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GIS in the Next Millennium

By Jack Dangermond, President, Esri

Jack DangermondIn the next millennium, geographic knowledge will become far more available, and GIS technology will be widely used. There will be many forces that contribute to this growth, including a greater need for geographic information to make the world work. This combination of forces--i.e., population growth, urbanization, natural resource change, globalization, economics, and so forth--seem to me to make this growth inevitable. At the same time, virtually everything that changes will be measured and converted into vast databases that are available to everyone.

From a technology standpoint, improvements in GIS software and network computing will contribute to widespread dissemination and application of geographic knowledge. GIS will get much easier to use, more intuitive, more analytic, and more embedded within a variety of technologies.

In a few years, the desktop- and server-centric computing technology architecture will integrate into a single network platform. The architecture will support many types of GIS data and applications services provided by both public and private sector organizations. A kind of geographic knowledge network will emerge with more opportunities for sharing, cooperating, and learning.

In the information society, GIS will emerge as one of the most important technologies for the integration and communication of that information. GIS will grow into a major mainstream of IT and be seen as technology that can help organizations manage all geographic phenomena in the natural environment as well as the economic, social, and built environments. GIS will be considered a major type of information system, not just a tool used by specialists. People will make major investments in GIS technology for helping manage cities, regions, nations, and eventually the globe. Integrated spatial databases will be created that organize and promote access to all of our geographic knowledge. The results will be more efficient Business, better governing, a more informed society, and a better understanding of our world. GIS will contribute substantially to our science and how we learn. As a result, we will become more geographically literate and this in turn will make people and institutions more accessible, accountable, and responsible.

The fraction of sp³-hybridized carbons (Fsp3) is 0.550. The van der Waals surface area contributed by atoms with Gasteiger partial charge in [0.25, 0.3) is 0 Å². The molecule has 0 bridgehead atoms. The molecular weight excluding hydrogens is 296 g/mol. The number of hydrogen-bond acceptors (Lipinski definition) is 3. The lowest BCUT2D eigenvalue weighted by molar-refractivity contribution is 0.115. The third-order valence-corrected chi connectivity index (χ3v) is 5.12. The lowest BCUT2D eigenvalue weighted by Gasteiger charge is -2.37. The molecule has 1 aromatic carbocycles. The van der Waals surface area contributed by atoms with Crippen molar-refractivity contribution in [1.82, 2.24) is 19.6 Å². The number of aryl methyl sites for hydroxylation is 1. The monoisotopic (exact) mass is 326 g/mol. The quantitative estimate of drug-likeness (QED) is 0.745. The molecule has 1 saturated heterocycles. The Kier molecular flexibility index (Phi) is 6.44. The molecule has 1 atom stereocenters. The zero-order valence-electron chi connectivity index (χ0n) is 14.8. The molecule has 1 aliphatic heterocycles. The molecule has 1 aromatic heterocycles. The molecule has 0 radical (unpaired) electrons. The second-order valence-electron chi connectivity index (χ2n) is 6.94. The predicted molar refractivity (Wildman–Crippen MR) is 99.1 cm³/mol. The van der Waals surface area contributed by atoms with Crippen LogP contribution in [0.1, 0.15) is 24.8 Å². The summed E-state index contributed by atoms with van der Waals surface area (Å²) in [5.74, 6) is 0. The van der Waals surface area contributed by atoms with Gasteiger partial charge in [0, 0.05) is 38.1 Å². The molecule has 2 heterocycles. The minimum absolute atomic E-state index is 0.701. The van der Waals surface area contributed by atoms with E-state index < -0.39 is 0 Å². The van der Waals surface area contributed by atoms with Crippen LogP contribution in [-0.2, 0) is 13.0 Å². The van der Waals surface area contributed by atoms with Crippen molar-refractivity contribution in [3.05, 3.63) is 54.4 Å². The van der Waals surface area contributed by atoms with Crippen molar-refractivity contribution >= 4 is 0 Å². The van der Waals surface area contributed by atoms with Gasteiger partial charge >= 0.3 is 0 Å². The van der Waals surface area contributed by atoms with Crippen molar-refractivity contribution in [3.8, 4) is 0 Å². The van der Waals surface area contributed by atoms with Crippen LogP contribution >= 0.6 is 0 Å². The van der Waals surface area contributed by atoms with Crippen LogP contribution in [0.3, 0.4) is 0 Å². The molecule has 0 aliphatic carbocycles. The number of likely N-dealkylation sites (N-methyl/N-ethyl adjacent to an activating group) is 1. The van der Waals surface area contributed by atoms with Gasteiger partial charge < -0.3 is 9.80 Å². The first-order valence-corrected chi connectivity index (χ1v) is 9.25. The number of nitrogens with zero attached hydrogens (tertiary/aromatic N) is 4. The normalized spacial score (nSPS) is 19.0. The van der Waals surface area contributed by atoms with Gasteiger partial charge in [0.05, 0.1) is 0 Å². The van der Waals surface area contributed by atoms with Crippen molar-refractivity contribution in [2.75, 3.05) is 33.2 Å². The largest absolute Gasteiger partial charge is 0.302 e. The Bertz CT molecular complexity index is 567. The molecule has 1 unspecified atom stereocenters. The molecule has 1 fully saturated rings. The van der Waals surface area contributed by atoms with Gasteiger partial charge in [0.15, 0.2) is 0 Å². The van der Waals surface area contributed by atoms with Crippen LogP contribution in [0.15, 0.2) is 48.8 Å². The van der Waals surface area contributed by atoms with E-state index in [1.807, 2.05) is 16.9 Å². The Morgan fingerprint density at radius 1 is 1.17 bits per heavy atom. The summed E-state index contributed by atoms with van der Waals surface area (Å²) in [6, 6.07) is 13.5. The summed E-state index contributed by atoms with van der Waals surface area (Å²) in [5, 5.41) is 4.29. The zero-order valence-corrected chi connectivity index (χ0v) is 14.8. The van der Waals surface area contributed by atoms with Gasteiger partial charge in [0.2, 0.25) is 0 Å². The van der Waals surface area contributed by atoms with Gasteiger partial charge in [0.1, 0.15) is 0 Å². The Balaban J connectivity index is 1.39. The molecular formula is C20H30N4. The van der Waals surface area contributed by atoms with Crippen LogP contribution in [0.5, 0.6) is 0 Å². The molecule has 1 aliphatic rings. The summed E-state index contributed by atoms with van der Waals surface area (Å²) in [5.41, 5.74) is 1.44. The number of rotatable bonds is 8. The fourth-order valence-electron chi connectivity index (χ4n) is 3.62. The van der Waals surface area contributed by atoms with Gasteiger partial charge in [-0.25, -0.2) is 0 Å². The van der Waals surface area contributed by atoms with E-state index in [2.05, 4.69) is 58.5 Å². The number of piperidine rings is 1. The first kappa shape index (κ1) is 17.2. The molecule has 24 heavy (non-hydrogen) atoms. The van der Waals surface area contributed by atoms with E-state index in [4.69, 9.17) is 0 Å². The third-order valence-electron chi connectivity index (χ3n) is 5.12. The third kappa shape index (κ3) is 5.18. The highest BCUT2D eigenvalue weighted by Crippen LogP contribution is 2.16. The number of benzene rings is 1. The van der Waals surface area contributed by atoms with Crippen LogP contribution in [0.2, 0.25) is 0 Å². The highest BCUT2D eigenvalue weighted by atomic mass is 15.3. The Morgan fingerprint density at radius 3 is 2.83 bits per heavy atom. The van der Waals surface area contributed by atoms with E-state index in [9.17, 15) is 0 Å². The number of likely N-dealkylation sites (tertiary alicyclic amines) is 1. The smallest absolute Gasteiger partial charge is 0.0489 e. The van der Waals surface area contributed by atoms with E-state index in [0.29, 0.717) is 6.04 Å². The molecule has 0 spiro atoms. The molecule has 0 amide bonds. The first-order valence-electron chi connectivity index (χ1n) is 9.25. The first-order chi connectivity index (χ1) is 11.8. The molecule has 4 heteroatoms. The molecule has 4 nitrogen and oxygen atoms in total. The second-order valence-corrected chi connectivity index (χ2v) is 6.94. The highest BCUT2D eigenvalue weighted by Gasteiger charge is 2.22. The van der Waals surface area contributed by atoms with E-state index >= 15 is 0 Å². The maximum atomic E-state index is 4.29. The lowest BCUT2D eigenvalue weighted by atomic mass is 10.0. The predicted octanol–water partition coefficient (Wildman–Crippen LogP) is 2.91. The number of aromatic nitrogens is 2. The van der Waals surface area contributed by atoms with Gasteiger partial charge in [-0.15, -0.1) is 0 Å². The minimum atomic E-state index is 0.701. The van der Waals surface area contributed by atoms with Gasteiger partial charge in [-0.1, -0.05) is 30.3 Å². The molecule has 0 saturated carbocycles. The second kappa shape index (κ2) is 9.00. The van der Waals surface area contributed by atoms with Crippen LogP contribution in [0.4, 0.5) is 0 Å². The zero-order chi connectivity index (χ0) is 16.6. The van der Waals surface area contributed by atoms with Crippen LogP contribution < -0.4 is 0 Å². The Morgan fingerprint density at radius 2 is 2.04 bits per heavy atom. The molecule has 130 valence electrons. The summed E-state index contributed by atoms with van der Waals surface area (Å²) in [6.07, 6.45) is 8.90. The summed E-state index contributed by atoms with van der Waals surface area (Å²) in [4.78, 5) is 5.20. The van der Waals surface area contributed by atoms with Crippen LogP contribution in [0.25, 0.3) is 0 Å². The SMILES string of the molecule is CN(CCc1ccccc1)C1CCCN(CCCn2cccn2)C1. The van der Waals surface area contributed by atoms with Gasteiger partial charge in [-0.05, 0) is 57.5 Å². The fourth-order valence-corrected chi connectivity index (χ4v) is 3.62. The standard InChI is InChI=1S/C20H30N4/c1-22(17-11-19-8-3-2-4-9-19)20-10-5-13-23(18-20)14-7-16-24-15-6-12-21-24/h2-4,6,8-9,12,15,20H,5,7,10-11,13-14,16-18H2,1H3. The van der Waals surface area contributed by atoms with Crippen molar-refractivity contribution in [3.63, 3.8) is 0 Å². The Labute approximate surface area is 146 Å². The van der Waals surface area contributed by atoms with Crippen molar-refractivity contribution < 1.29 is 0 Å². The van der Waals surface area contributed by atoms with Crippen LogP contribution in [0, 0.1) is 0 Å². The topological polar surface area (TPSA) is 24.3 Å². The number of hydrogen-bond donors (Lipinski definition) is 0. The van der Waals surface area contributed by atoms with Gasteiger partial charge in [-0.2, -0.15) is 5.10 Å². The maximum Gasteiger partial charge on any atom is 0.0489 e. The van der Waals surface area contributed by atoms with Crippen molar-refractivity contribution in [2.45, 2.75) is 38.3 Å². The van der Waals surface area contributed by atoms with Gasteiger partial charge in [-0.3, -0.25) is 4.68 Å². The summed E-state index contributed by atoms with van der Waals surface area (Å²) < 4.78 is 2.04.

This is a lot of change but this is what I believe the GIS movement is all about: a better world. It is why I and so many like me feel so passionate about doing it right.

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